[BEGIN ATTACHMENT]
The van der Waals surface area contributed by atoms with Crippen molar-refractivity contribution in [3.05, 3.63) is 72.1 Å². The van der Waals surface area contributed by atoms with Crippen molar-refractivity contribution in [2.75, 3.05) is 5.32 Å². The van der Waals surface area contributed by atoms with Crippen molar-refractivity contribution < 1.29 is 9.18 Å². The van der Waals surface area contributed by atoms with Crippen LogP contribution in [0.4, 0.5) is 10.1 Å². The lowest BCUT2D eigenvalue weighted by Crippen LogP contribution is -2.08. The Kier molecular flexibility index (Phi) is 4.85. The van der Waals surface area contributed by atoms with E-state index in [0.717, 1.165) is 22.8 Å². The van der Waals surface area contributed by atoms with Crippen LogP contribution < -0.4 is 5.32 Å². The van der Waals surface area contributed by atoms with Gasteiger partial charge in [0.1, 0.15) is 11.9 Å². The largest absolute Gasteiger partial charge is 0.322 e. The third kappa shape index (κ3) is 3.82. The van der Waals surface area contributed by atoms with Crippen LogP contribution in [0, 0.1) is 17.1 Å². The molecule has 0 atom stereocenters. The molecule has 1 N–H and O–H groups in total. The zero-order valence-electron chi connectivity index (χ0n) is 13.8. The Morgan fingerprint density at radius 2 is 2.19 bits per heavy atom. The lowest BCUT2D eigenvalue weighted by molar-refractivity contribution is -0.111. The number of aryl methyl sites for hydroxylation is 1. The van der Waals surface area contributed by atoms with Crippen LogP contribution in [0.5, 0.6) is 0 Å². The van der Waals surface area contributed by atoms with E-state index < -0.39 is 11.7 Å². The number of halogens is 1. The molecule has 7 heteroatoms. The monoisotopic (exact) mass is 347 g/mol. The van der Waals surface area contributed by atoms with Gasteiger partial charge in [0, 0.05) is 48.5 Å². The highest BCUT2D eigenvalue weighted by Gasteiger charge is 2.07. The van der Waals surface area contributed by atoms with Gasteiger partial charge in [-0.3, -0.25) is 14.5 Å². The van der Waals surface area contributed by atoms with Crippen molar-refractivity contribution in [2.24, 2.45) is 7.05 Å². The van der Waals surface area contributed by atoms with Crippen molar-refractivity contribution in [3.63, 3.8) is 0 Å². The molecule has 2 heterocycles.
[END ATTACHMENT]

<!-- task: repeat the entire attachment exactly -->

The van der Waals surface area contributed by atoms with Crippen molar-refractivity contribution in [3.05, 3.63) is 72.1 Å². The van der Waals surface area contributed by atoms with Crippen molar-refractivity contribution in [2.75, 3.05) is 5.32 Å². The van der Waals surface area contributed by atoms with Crippen molar-refractivity contribution < 1.29 is 9.18 Å². The van der Waals surface area contributed by atoms with Crippen LogP contribution in [0.4, 0.5) is 10.1 Å². The lowest BCUT2D eigenvalue weighted by Crippen LogP contribution is -2.08. The Kier molecular flexibility index (Phi) is 4.85. The van der Waals surface area contributed by atoms with E-state index in [0.717, 1.165) is 22.8 Å². The van der Waals surface area contributed by atoms with Crippen LogP contribution < -0.4 is 5.32 Å². The van der Waals surface area contributed by atoms with Gasteiger partial charge in [0.1, 0.15) is 11.9 Å². The largest absolute Gasteiger partial charge is 0.322 e. The third kappa shape index (κ3) is 3.82. The van der Waals surface area contributed by atoms with Crippen LogP contribution in [0, 0.1) is 17.1 Å². The molecule has 0 atom stereocenters. The molecule has 1 N–H and O–H groups in total. The zero-order valence-electron chi connectivity index (χ0n) is 13.8. The Morgan fingerprint density at radius 2 is 2.19 bits per heavy atom. The lowest BCUT2D eigenvalue weighted by molar-refractivity contribution is -0.111. The number of aryl methyl sites for hydroxylation is 1. The van der Waals surface area contributed by atoms with Crippen LogP contribution in [0.5, 0.6) is 0 Å². The van der Waals surface area contributed by atoms with E-state index < -0.39 is 11.7 Å². The number of halogens is 1. The molecule has 7 heteroatoms. The monoisotopic (exact) mass is 347 g/mol. The van der Waals surface area contributed by atoms with Gasteiger partial charge in [0, 0.05) is 48.5 Å². The highest BCUT2D eigenvalue weighted by Gasteiger charge is 2.07. The van der Waals surface area contributed by atoms with Gasteiger partial charge in [-0.3, -0.25) is 14.5 Å². The van der Waals surface area contributed by atoms with Crippen molar-refractivity contribution in [2.24, 2.45) is 7.05 Å². The van der Waals surface area contributed by atoms with Crippen molar-refractivity contribution in [3.63, 3.8) is 0 Å². The molecule has 2 heterocycles.